The head of fixed income at a domestic mutual fund said public sector fund-raising may have contributed to the uptick.
"The supply of public sector papers has been huge. It may be driven by the government's fiscal constraints because of which there is a nudge towards borrowing through public sector companies. There has also been an interest from funds that are flush with liquidity, as there is more comfort with investing money into public sector papers," he said.
This comfort with investing in government-backed entities has helped these units borrow at significantly lower rates than usual, according to another fund manager.
Funding costs, elsewhere, have been on the rise after the Infrastructure Leasing & Financial Services (IL&FS) defaulted on its obligations in the latter half of 2018. The non-banking financial companies (NBFC) segment has been affected in particular.
A May 15 report published by Bank of America-Merrill Lynch titled ‘Liquidity crunch: Darkest before the dawn?’ said conditions may improve by September. Reserve Bank of India Governor Shaktikanta Das has been looking to ease the strain by injecting liquidity through open market operations (OMOs), which make more money available to borrowers. The Monetary Policy Committee (MPC), which is responsible for deciding on interest rates, is also expected to reduce the cost of borrowing. This is in contrast to a hike of 50 basis points (bps) in 2018.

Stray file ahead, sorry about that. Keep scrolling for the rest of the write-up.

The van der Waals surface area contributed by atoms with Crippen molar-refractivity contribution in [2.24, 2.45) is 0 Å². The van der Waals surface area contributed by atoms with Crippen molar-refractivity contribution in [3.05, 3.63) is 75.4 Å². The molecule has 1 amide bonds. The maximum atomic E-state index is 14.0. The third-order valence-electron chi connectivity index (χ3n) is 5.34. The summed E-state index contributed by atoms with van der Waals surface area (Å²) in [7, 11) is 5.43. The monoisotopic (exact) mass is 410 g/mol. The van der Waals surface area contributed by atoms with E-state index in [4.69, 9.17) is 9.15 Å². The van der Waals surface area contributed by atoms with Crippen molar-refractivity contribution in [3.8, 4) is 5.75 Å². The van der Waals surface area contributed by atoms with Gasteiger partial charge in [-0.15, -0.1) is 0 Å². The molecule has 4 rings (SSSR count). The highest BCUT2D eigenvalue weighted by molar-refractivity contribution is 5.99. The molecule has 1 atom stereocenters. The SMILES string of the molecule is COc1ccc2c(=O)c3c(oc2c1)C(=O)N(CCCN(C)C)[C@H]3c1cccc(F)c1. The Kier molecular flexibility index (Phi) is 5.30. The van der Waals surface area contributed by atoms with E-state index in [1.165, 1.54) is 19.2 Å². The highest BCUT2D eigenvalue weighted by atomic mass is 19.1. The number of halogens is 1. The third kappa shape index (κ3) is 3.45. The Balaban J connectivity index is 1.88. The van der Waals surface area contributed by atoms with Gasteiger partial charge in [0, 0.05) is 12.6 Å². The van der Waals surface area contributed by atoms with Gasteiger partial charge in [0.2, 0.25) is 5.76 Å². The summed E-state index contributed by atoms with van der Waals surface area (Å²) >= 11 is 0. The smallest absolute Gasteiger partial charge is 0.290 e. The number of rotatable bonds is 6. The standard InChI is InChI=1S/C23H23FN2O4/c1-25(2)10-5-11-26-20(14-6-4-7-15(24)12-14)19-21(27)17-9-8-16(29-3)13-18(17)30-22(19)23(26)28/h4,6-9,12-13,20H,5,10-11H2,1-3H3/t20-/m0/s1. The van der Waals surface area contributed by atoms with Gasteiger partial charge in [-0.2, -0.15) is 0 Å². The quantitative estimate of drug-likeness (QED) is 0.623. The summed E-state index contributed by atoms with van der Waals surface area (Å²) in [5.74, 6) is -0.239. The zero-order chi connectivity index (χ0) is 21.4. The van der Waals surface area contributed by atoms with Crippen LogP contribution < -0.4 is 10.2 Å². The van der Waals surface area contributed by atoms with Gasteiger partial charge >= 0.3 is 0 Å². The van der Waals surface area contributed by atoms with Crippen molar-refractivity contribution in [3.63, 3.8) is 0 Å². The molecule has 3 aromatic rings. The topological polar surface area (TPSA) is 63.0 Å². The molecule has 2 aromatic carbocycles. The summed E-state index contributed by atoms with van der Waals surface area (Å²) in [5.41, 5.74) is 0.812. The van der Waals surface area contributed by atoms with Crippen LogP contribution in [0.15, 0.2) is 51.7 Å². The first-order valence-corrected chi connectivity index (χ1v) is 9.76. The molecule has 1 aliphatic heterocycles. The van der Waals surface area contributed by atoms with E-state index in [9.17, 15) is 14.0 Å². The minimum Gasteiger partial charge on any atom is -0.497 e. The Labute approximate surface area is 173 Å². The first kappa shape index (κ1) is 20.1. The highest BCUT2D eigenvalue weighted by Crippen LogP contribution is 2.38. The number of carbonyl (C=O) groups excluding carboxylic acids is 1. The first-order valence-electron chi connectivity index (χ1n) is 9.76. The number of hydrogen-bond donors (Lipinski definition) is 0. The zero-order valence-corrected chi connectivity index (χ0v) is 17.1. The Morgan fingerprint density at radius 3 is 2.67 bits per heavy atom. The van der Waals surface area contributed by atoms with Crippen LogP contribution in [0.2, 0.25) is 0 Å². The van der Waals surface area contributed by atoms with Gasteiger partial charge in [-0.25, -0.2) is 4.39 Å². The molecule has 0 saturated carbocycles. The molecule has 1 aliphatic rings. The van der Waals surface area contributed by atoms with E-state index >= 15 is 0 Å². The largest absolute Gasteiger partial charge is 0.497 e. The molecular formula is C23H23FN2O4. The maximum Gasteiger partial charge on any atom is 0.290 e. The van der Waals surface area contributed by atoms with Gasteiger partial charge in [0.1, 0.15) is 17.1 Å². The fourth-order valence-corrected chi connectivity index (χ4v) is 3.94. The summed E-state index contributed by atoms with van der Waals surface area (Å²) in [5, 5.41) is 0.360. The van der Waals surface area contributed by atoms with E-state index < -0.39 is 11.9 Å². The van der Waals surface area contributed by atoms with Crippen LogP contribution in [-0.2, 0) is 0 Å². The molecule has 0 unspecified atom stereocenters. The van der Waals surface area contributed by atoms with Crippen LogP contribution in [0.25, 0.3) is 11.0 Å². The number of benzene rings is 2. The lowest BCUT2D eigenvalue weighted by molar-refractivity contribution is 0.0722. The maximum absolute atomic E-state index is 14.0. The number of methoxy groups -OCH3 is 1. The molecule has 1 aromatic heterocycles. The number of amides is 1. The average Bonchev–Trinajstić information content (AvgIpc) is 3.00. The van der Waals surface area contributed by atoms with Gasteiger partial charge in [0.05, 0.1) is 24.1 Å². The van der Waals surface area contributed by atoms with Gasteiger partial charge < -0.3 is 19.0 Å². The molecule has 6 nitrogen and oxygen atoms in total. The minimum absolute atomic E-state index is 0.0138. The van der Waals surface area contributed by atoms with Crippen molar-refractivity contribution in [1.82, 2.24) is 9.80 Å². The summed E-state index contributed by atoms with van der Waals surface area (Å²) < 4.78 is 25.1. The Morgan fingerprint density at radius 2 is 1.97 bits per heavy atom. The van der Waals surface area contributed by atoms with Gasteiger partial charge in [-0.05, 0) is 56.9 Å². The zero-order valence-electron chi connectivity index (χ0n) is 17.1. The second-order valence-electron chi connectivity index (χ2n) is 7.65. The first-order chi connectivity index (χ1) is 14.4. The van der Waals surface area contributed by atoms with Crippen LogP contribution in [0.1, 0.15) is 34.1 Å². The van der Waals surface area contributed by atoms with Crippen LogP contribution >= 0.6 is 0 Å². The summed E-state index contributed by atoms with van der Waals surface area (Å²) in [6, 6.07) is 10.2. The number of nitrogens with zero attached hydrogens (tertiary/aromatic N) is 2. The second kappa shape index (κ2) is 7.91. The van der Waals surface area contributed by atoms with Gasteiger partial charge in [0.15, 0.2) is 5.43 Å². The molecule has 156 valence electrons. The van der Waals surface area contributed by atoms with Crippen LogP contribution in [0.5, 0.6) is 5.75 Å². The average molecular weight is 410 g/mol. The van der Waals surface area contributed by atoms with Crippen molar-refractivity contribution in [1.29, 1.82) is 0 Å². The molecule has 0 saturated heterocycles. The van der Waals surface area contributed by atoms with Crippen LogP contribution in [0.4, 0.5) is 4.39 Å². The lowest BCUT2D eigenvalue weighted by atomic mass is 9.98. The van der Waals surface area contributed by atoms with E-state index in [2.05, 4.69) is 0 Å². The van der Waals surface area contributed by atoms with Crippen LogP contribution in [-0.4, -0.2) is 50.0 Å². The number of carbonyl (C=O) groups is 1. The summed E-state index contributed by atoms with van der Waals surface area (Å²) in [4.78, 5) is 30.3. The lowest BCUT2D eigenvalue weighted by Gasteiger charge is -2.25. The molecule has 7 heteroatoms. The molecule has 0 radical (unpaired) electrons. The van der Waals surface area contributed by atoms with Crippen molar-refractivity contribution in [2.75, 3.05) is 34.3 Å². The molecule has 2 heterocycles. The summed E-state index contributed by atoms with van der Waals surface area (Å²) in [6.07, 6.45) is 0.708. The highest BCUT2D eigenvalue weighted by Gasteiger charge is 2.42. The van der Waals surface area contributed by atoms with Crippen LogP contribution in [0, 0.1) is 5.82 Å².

“While Governor Das's OMOs have cooled markets, defusing the real impact of the end-2018 liquidty crunch is taking time. So, what's changing? The RBI MPC is set to cut rates by 75-100 bps on a benign inflation outlook in 2019 in reversing 2018's 50 bp hike. We see the next cut on June 6 with May inflation tracking a low 3.2 per cent,” the report authored by India Economists Indranil Sen Gupta and Aastha Gudwani said.